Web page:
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Herring-Hall Marvin Safe Co.

Also Known As: Herring Hall and Marvin Safe Co., Diebold Safe Co., HHM Safe
State: Ohio
Location: Hamilton
Time Period: AWE 1943-1951; Residual Radiation 1952-1993; DOE (remediation) 1994-1995
Facility Type: Atomic Weapons, Employer Department of Energy
 
Facility Description: Intermittently from the 1943 to 1951, the Herring- Hall-Marvin Safe Company machined natural uranium metal slugs from rolled stock under subcontract to DuPont and the University of Chicago.
 
During the period of residual contamination, as designated by the National Institute for Occupational Safety and Health and as noted in the dates above, employees of subsequent owners and operators of this facility are also covered under the Energy Employees Occupational Illness Compensation Program Act.
 
Listing:
Herring-Hall Marvin Safe Co. is listed as an Atomic Weapons Employer (AWE) site and as a Department of Energy (DOE) site under the EEOICPA.
 
Compensation:
As of 04/05/2015, the total compensation paid under Parts B and E of the EEOICPA, including medical compensation, for workers suffering from the effects of having worked at Herring-Hall Marvin Safe Co. is $2,084,558.
 
Herring-Hall Marvin Safe Co. Workers:
If you or your parent worked at this or any other AWE facility and became ill, you may be entitled to compensation of up to $150K plus medical benefits from the US Department of Labor. Call EEOICPA Counsel Hugh Stephens at 1-855-EEOICPA (336-4272) or fill out the form to the right, whether or not you have already filed a claim and even if your claim has been accepted or denied.
 
We can help with all OWCP (Federal Workers Compensation) claims, impairments, wage loss and health care. 2495 Main Street, Suite 442 Buffalo, NY 14214.
 
*Site Description and History:
The Hamilton, Ohio, Site (formerly referred to as the Herring-Hall-Marvin Safe [HHMS] Company) is located at 1550 Grand Boulevard in Hamilton, Ohio. The three- story HHMS building was roughly rectangular and had an approximate area of 300,000 square feet. It was constructed mostly of concrete with a support structure of columns, beams, and cross braces.
 
From the 1940s to the early 1950s, the HHMS Company machined and shaped uranium metal under subcontract to Manhattan Engineer District (MED) contractors E.I. du Pont de Nemours and Company (Dupont) and the University of Chicago. Two work orders were performed, one in 1943 in support of MED activities and the other in 1951 in support of the U.S. Atomic Energy Commission (AEC). Uranium was machined on lathes in a large machine room on the first floor and also on the 9,000-square-foot third floor in the southeastern corner of the building. This MED/AEC work was discontinued in August 1951.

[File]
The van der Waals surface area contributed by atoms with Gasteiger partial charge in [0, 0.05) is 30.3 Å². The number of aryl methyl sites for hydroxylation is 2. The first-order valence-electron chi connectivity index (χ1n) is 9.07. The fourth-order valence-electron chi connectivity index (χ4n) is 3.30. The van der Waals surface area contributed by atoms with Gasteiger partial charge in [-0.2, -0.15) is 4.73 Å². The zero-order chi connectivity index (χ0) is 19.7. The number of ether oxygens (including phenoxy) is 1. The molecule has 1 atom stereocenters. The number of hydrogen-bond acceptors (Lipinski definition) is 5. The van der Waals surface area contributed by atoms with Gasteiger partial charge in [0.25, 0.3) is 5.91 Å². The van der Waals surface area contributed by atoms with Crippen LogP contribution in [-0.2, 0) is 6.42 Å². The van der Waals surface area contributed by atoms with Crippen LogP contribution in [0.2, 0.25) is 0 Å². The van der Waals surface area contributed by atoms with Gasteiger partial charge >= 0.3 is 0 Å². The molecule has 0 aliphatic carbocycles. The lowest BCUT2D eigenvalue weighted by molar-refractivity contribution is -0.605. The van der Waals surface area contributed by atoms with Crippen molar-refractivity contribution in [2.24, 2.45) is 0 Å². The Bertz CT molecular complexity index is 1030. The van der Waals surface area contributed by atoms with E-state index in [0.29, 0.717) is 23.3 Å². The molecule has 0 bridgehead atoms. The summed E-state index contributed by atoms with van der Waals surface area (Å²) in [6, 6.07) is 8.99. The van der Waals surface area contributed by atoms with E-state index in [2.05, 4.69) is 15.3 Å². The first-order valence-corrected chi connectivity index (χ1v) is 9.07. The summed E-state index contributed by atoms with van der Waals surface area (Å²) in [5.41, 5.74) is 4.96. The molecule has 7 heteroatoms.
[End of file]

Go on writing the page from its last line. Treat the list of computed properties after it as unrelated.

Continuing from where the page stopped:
The U.S. Department of Energy (DOE) performed radiological surveys on August 29 and 30, 1988, and on April 24, 1989, on the first and second floors where the uranium work was reported to have taken place. Very little uranium was detected, and the surveys verified that all significant radioactive contamination had been removed from those areas during previous decontamination efforts. Consequently, the site was eliminated under the Formerly Utilized Sites Remedial Action Program (FUSRAP). However, in 1993, information obtained after the original survey indicated that uranium machining was also conducted on the building’s third floor. Oak Ridge National Laboratory performed a survey on the third floor, the stairwell, and the elevator. Radioactive contamination above DOE release criteria was detected on areas of the floor and walls, and the site was designated for remedial action under FUSRAP.
 
From December 1994 to March 1995, Bechtel National, Inc., as the project management contractor, defined the extent of contamination and performed remedial design engineering and remedial action at the Hamilton site. TMA Thermo Analytical (now Thermo NUtech) served as the radiological support subcontractor for sampling and analysis activities. Natural uranium isotopes were found to be the only significant source of contamination at the site.
 
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